On February 10th and 11th, BAM presents Pryor in two guises one may not expect: master of ceremonies and fine dramatic actor. In Wattstax (February 10th), the excellent concert film about the “Black Woodstock,” Pryor serves as a funky, hip and funny host. In segments filmed after the concert and edited into Wattstax as buffers, Pryor riffs on ghetto life and occasionally interacts with denizens of Watts. Director Mel Stuart may have cast Pryor after seeing him in a similar guise in Dynamite Chicken (February 11th). Pryor's appearances are rays of sunshine in that incredibly unfunny sketch comedy film. The best thing about it, besides Pryor's early comedy routines, is the poster.
If Live in Concert is Pryor's comedic masterpiece, Paul Schrader's Blue Collar (February 10th) is his dramatic one. Pryor is spectacular here, channeling the frustrated rage that fuels his comedy into actual rage. Co-starring with Yaphet Kotto and Harvey Keitel, Pryor stuns the audience by first matching, then exceeding, the intensity of those more experienced dramatic actors. This is an angry film, timeless in its notions of American race and class warfare. Universal billed it as a comedy, which it is absolutely not, and audiences felt betrayed. This is as close to an Oscar as Pryor would ever get, and the Academy completely ignored him. If you see nothing else in this retrospective, see this.
To wash the bad taste of Dynamite Chicken from your palate, BAM offers Lady Sings the Blues (February 11th). While this is Miss Ross's show (and fuck the critics, she's great here), Pryor is excellent in a perfect example of a supporting role. Basing his piano player on a guy he knew in Peoria, Pryor has an easy chemistry with Miss Ross; his first appearance with her is almost as nice as her first meeting with Billy Dee. Pryor juggles comedy and pathos with a dexterity that the Academy should have noticed 5 years before Blue Collar (they didn't), and his tragic last scene still haunts me. Lady Sings the Blues is gorgeously shot by John A. Alonzo, a man who knew how to light brown faces better than anybody else in the business.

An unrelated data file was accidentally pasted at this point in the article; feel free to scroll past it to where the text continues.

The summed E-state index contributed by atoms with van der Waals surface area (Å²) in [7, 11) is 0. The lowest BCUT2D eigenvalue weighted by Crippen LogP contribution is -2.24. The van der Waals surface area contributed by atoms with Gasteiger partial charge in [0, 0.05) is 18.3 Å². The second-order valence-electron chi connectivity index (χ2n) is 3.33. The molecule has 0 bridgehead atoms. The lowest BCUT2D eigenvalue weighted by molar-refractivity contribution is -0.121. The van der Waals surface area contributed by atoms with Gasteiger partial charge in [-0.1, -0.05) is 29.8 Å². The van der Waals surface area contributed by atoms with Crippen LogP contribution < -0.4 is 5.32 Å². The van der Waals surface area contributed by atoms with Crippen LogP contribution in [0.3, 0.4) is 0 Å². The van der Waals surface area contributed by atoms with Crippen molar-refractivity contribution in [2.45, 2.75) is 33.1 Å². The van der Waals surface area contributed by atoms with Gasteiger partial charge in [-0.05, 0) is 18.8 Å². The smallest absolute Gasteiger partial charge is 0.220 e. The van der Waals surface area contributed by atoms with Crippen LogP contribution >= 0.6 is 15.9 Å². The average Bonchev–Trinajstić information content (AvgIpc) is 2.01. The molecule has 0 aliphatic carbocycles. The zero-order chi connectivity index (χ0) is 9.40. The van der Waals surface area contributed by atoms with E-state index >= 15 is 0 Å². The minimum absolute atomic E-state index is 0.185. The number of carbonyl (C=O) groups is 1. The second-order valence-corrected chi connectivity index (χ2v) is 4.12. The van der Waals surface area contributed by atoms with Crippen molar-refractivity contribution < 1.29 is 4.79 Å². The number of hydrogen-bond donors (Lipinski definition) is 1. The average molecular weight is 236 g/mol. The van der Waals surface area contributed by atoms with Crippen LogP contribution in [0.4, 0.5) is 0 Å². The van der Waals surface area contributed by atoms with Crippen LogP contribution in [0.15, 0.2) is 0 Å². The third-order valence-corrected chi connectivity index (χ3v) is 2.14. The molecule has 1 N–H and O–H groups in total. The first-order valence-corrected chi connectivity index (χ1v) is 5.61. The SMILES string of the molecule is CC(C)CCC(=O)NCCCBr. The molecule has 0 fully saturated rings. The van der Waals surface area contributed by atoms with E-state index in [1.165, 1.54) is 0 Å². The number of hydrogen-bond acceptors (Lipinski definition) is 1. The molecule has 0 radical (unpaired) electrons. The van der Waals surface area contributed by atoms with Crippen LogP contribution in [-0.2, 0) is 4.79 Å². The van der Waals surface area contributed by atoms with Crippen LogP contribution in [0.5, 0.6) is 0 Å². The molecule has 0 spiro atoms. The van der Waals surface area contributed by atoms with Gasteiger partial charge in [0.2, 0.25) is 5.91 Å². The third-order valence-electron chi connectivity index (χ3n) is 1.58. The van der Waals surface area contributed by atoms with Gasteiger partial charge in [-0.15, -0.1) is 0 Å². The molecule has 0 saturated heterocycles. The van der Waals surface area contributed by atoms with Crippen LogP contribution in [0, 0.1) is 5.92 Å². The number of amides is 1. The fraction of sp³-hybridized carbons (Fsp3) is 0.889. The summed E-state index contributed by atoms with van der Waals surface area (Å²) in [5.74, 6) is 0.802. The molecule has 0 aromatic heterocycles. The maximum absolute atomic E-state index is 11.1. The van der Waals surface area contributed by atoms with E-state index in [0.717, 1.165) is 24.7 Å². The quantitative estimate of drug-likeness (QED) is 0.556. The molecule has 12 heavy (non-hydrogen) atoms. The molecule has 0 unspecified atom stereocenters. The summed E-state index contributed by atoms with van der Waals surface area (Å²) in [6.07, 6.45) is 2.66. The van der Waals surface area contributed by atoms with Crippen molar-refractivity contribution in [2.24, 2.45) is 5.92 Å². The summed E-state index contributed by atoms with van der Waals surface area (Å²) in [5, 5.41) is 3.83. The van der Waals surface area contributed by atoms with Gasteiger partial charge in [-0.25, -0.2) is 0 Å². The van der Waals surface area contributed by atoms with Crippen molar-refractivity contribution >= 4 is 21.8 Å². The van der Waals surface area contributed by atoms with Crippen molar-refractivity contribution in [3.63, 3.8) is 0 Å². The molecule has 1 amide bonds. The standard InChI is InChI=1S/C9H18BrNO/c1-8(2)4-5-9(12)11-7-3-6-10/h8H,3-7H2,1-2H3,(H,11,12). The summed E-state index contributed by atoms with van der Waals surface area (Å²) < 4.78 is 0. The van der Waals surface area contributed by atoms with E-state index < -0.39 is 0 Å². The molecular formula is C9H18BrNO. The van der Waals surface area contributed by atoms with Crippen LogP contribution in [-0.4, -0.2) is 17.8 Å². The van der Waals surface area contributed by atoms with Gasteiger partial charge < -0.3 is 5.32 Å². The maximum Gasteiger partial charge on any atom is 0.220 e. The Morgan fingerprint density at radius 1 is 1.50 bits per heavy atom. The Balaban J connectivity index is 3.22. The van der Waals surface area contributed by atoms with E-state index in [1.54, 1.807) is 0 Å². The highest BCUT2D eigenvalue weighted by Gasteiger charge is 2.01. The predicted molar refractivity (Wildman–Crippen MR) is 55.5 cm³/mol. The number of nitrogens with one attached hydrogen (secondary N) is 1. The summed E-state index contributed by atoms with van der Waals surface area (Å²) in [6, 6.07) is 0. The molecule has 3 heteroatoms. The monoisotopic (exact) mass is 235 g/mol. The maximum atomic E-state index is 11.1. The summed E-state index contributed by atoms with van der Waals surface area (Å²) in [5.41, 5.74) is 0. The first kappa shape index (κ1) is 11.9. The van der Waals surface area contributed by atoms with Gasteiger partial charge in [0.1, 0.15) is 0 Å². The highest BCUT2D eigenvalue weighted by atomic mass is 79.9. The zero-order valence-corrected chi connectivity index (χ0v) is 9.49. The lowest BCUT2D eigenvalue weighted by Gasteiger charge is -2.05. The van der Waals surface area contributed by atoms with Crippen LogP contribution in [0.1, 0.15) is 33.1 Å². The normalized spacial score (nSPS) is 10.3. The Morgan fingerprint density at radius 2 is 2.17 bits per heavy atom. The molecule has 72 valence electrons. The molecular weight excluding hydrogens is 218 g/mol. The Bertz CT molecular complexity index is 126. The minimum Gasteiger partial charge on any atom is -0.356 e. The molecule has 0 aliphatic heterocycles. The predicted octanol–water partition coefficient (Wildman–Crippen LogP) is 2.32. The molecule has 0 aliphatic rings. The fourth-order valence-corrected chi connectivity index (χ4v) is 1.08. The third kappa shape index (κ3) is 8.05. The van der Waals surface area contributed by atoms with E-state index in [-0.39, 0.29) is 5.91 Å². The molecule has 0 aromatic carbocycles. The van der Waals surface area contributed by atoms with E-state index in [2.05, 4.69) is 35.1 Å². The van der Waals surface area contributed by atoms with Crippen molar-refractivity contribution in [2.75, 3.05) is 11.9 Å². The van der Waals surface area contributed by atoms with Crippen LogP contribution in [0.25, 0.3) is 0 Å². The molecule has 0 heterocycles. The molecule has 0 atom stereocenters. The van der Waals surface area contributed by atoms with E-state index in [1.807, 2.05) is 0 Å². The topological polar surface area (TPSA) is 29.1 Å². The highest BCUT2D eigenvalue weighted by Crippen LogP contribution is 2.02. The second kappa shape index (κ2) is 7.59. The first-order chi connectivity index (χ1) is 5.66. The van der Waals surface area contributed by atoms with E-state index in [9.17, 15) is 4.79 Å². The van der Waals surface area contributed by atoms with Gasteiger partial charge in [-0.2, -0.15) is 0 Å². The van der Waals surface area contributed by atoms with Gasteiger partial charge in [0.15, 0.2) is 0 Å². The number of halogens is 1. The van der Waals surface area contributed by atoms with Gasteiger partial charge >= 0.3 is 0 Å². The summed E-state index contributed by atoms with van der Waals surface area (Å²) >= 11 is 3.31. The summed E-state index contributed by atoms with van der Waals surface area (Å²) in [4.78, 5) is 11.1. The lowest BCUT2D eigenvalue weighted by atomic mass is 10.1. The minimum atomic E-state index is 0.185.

As unlikely a pairing as Hollywood could muster, Richard Pryor and Gene Wilder made four movies together (five if you count Blazing Saddles, which Pryor co-wrote). BAM presents two on February 12th. Silver Streak is a serviceable crime drama that could have been a far better buddy comedy had the filmmakers not waited 2/3rds of the way into the film to introduce Pryor to Wilder. This causes Silver Streak to suffer greatly on subsequent viewings. We keep waiting for Pryor's thief to show up and literally steal the movie. Pryor's job is that reliable Hollywood cliché of teaching the White man Soul™, but this is no ordinary example. When Pryor smears shoe polish on Wilder's face in an attempt to pass him off as black, Pryor's dialogue and Wilder's physical comedy tip the hands of their awareness and how they plan to subvert the cliché. Pryor's line about how convincing Wilder is rockets the scene out of the cringe-worthy and into the hilarious.
Stir Crazy kind of reverses their roles. Pryor is more the straight man here, with Wilder more comically unhinged. Still, the moment where Pryor sells one too many woof tickets in a prison cell is the highlight of the Wilder-Pryor quadrilogy. Pryor physically represents what his stand up comedy has been telling us all along: He talks tough, but in the face of confrontation, he's not as tough as his mouth would indicate. Just like most of us.